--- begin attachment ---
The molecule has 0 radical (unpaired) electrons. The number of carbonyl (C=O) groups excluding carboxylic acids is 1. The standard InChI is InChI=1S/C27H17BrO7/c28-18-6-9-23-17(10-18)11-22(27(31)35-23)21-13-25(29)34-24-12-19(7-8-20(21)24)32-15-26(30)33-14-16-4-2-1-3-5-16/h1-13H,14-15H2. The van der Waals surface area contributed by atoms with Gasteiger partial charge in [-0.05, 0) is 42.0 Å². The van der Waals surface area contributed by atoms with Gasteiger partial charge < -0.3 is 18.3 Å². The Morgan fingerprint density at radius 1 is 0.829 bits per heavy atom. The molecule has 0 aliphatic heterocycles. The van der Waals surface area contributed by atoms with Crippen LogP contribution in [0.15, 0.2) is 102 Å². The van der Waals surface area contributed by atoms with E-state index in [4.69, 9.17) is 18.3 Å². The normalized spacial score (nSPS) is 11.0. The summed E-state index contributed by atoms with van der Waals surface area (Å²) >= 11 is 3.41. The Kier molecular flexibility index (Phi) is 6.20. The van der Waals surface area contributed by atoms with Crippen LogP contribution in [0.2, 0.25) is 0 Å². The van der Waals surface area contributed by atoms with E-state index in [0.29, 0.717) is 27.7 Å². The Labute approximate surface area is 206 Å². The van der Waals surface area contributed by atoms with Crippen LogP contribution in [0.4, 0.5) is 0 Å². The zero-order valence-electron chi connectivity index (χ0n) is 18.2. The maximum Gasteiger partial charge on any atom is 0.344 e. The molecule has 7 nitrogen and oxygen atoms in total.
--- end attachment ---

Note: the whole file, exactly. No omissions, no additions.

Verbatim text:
The molecule has 0 radical (unpaired) electrons. The number of carbonyl (C=O) groups excluding carboxylic acids is 1. The standard InChI is InChI=1S/C27H17BrO7/c28-18-6-9-23-17(10-18)11-22(27(31)35-23)21-13-25(29)34-24-12-19(7-8-20(21)24)32-15-26(30)33-14-16-4-2-1-3-5-16/h1-13H,14-15H2. The van der Waals surface area contributed by atoms with Gasteiger partial charge in [-0.05, 0) is 42.0 Å². The van der Waals surface area contributed by atoms with Gasteiger partial charge < -0.3 is 18.3 Å². The Morgan fingerprint density at radius 1 is 0.829 bits per heavy atom. The molecule has 0 aliphatic heterocycles. The van der Waals surface area contributed by atoms with Crippen LogP contribution in [0.15, 0.2) is 102 Å². The van der Waals surface area contributed by atoms with E-state index in [4.69, 9.17) is 18.3 Å². The normalized spacial score (nSPS) is 11.0. The summed E-state index contributed by atoms with van der Waals surface area (Å²) >= 11 is 3.41. The Kier molecular flexibility index (Phi) is 6.20. The van der Waals surface area contributed by atoms with Crippen LogP contribution in [0.2, 0.25) is 0 Å². The van der Waals surface area contributed by atoms with E-state index in [0.29, 0.717) is 27.7 Å². The Labute approximate surface area is 206 Å². The van der Waals surface area contributed by atoms with Crippen LogP contribution in [0.4, 0.5) is 0 Å². The zero-order valence-electron chi connectivity index (χ0n) is 18.2. The maximum Gasteiger partial charge on any atom is 0.344 e. The molecule has 7 nitrogen and oxygen atoms in total.